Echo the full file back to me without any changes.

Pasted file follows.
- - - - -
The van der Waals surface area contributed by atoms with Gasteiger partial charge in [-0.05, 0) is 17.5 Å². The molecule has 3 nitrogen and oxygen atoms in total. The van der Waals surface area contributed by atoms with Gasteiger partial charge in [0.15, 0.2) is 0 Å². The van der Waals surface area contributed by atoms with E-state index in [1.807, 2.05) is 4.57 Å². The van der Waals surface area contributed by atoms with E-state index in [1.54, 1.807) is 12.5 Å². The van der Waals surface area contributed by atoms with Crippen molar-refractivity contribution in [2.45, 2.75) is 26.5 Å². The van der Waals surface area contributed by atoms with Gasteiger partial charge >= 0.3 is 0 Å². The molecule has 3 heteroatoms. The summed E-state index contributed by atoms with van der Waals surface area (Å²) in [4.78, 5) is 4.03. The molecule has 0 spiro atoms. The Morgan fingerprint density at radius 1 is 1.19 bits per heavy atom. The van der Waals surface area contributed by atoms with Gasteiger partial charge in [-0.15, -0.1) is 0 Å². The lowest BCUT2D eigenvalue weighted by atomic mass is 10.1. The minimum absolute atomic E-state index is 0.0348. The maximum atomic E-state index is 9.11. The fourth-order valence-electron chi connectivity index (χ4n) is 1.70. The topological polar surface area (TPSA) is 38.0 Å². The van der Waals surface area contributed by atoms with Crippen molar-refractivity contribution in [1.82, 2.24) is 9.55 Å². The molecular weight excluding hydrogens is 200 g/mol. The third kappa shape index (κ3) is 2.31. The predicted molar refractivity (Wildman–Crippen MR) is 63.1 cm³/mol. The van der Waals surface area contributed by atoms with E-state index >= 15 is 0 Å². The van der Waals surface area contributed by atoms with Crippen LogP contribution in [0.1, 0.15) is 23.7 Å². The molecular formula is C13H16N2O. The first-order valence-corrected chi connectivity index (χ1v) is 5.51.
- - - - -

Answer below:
The van der Waals surface area contributed by atoms with Gasteiger partial charge in [-0.05, 0) is 17.5 Å². The molecule has 3 nitrogen and oxygen atoms in total. The van der Waals surface area contributed by atoms with Gasteiger partial charge in [0.15, 0.2) is 0 Å². The van der Waals surface area contributed by atoms with E-state index in [1.807, 2.05) is 4.57 Å². The van der Waals surface area contributed by atoms with E-state index in [1.54, 1.807) is 12.5 Å². The van der Waals surface area contributed by atoms with Crippen molar-refractivity contribution in [2.45, 2.75) is 26.5 Å². The van der Waals surface area contributed by atoms with Gasteiger partial charge >= 0.3 is 0 Å². The molecule has 3 heteroatoms. The summed E-state index contributed by atoms with van der Waals surface area (Å²) in [4.78, 5) is 4.03. The molecule has 0 spiro atoms. The Morgan fingerprint density at radius 1 is 1.19 bits per heavy atom. The van der Waals surface area contributed by atoms with Gasteiger partial charge in [-0.15, -0.1) is 0 Å². The lowest BCUT2D eigenvalue weighted by atomic mass is 10.1. The minimum absolute atomic E-state index is 0.0348. The maximum atomic E-state index is 9.11. The fourth-order valence-electron chi connectivity index (χ4n) is 1.70. The topological polar surface area (TPSA) is 38.0 Å². The van der Waals surface area contributed by atoms with Crippen molar-refractivity contribution in [1.82, 2.24) is 9.55 Å². The molecular weight excluding hydrogens is 200 g/mol. The third kappa shape index (κ3) is 2.31. The predicted molar refractivity (Wildman–Crippen MR) is 63.1 cm³/mol. The van der Waals surface area contributed by atoms with E-state index >= 15 is 0 Å². The van der Waals surface area contributed by atoms with Crippen LogP contribution in [0.1, 0.15) is 23.7 Å². The molecular formula is C13H16N2O. The first-order valence-corrected chi connectivity index (χ1v) is 5.51.